On May 10, 1998, biologist Craig Venter, director of the Institute for Genomic Research, announced that he was forming a private company that within three years would unravel the complete genetic code of human life—seven years before the projected finish of the U.S. government’s Human Genome Project. Venter hoped that by decoding the genome ahead of schedule, he would speed up the pace of biomedical research and save the lives of thousands of people. He also hoped to become very famous and very rich. Calling his company Celera (from the Latin for “speed”), he assembled a small group of scientists in an empty building in Rockville, Maryland, and set to work.
At the same time, the leaders of the government program, under the direction of Francis Collins, head of the National Human Genome Research Institute at the National Institutes of Health, began to mobilize an unexpectedly unified effort to beat Venter to the prize—knowledge that had the potential to revolutionize medicine and society.
The stage was set for one of the most thrilling—and important—dramas in the history of science. The Genome War is the definitive account of that drama—the race for the greatest prize biology has had to offer, told by a writer with exclusive access to Venter’s operation from start to finish. It is also the story of how one man’s ambition created a scientific Camelot where, for a moment, it seemed that the competing interests of pure science and commercial profit might be gloriously reconciled—and the national repercussions that resulted when that dream went awry.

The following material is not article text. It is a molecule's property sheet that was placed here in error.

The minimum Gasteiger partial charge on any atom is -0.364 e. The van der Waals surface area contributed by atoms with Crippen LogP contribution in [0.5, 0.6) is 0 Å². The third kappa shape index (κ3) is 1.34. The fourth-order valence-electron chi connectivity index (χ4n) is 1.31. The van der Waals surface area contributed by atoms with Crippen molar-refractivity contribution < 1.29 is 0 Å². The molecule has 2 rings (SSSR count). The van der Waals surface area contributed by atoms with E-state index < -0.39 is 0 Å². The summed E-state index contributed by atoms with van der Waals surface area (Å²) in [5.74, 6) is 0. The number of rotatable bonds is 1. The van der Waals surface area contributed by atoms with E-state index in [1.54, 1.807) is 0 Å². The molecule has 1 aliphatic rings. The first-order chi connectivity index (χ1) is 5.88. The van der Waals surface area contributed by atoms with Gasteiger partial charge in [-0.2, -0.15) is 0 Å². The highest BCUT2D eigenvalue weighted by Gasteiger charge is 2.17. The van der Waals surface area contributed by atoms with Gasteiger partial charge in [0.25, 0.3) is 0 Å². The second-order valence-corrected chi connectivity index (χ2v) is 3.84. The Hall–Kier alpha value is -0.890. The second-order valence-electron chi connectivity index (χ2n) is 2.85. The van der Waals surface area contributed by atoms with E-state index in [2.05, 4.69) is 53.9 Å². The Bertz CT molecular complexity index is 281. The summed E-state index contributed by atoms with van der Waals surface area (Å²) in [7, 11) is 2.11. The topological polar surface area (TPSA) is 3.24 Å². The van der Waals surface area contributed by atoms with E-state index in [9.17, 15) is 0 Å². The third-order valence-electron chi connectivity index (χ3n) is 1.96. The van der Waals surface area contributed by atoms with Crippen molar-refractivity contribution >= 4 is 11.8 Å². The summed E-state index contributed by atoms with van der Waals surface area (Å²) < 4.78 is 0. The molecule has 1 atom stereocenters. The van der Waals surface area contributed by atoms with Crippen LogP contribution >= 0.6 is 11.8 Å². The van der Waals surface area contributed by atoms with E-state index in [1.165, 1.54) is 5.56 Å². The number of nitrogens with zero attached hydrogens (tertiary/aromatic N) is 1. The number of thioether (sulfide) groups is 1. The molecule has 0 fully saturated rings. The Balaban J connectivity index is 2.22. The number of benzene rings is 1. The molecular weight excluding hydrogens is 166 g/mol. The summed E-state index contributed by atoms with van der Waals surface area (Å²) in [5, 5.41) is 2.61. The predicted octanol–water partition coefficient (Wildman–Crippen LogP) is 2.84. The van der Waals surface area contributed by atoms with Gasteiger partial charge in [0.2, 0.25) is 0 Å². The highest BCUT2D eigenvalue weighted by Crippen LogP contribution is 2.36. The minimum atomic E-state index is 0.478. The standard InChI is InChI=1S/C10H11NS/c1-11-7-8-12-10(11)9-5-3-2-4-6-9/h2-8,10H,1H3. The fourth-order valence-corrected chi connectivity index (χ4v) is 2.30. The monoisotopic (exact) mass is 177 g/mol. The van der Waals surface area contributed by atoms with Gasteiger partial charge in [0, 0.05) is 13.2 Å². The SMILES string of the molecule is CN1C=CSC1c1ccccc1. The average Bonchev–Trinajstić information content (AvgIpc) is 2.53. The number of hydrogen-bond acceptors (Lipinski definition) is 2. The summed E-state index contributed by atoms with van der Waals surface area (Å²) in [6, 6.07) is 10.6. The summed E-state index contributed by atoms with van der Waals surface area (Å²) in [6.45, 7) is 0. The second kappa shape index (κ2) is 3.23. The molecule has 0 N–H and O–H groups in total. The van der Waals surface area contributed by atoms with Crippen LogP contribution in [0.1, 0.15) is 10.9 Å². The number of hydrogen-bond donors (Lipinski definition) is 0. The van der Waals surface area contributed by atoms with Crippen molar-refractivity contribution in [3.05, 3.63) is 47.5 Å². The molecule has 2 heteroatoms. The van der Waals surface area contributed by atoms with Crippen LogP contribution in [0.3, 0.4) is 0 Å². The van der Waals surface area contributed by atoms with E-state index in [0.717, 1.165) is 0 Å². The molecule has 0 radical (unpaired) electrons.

From the Hardcover edition.
*Marty Brown, author and power supply design consultant, has personally selected all content for its relevance and usefulness
*Covers best design practices for switching power supplies and power converters
*Emphasis is on pragmatic solutions to commonly encountered design problems and tasks